Awhile back I reflected on the fact that I wasn't a very generous person. Somehow, merely acknowledging this "out loud" has helped me to take the next step seemingly without effort.... to become a more generous person.
One of the items on the list from the link I shared in that post was to spend time with a generous person. And to embrace gratitude. I read the list and, to be honest, did not set out to do these things. Like I said, it was as if just putting the acknowledgment out there set my mind-- or rather, heart --in motion. I have found that, through my yoga community, I did in fact surround myself with generous people. People who volunteer to make yogi tea, those who fill the studio and even the space by our front door with plants and also care for them, those who take the garbage out and clean it, some bring delicious & healthy food to share, and much more.
I have watched and marveled at the ongoing generosity-- and have truly felt enormous gratitude for the time and efforts of each. I have discovered that that feeling of gratitude for those who give of themselves generously has shifted my own attitude towards how I value and spend my time and efforts. This is what makes a community and a life. The return on investment has no measure.
I am not a very generous person.
It’s not because I am unkind or uncaring or lack compassion. It’s just something I know I need to work on.
As a yoga and meditation teacher, this quality runs contrary to what I know.
Communities bring us joy, keep us safe, connect us to a world beyond ourself, help us to band together for a common cause…. and they can be quite demanding! Volunteer time, bring a potluck dish, organize something, share something, DO something and add a flurry of dates in your calendar for them. Sure, you can just show up to what you want and skip all the rest— as Woody Allen says, “Showing up is 80% of life”. But that is a great way to find yourself on the periphery of the community and not truly reaping the benefits for which you “bother” anyway. Then why bother? Do we really need a tribe?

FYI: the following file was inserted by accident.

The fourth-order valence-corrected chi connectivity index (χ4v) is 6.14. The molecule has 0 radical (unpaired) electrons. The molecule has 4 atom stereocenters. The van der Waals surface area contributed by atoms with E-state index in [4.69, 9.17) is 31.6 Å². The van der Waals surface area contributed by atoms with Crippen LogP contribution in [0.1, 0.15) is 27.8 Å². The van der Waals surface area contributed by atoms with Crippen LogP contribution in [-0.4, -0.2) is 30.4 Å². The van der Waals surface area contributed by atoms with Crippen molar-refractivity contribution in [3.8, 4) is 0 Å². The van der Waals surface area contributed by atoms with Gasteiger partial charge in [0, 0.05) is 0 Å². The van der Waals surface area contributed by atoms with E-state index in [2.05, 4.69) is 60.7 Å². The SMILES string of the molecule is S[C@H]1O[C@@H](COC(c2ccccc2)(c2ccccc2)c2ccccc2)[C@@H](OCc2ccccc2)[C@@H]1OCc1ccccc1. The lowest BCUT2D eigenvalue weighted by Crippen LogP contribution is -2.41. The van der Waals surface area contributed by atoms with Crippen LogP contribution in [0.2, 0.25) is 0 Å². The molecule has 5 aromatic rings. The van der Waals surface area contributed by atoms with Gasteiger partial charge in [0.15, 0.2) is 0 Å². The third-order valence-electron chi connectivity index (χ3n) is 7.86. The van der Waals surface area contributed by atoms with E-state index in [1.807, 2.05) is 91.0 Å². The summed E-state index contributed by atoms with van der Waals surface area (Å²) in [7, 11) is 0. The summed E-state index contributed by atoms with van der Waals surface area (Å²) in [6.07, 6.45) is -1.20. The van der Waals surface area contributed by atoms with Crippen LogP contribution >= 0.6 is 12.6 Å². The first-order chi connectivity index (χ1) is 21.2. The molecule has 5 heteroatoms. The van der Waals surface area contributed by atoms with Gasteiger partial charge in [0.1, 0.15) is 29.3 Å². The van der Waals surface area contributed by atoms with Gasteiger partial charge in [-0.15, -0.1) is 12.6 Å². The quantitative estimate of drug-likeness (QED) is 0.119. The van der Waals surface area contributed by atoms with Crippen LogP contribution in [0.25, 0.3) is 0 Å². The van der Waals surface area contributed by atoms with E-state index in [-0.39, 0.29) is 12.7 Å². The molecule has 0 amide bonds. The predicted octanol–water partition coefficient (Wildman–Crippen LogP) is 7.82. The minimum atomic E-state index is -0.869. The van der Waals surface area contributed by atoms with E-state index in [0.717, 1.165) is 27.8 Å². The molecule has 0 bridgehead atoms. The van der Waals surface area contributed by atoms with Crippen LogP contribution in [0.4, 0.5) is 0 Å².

As a parent especially, where “it takes a village” of which we no longer have in modern life, our communities are our life source, our support staff, our cheerleaders, and our inspirations. From childcare to healthcare to sharing of general wisdom to more sets of eyes guarding my family, yes, these are tribes worth having. Tribes "to bother" for. Tribes we get to GIVE for.
There is something magical about the idea of giving to receive. You hear it — "give and the Universe will give back plenty-fold".
This is how community works. But it’s not really about the quantity of your giving. It’s about the energy of your giving. You can force yourself to volunteer, bend over backwards for the sake of trying, donate time and money and be internally pissy about it and find you are not receiving back. Where’s the magic? Where’s the return on your investment?
It’s in your energy. Whether it’s drained you or lifted you, what you give is what you get.
Volunteer time and (any great or ordinary) skills that you have with a grateful attitude because this community means something to you. Give because you share values. Give with heart. Give because this feels worth the time you’re carving out in your busy life. Read that last sentence again in case you opted out in the first sentence because of the “time you (don’t) have”. This point means you are making the time because it’s necessary for your own life stability and growth and return on investment, in addition to the enrichment of your community.
Give for what matters. And decide that people matter. Each of us are worth the time and energy for our tribe(s). And you will receive plenty-fold back. You will receive LIFE.
I am a mama, an intentional storyteller, a celestial communicator, a spiritual teacher, and a lover of stories of all kinds, in all forms. I write about parenting, natural health options, mind-body-soul connections, and anything that elevates our lives.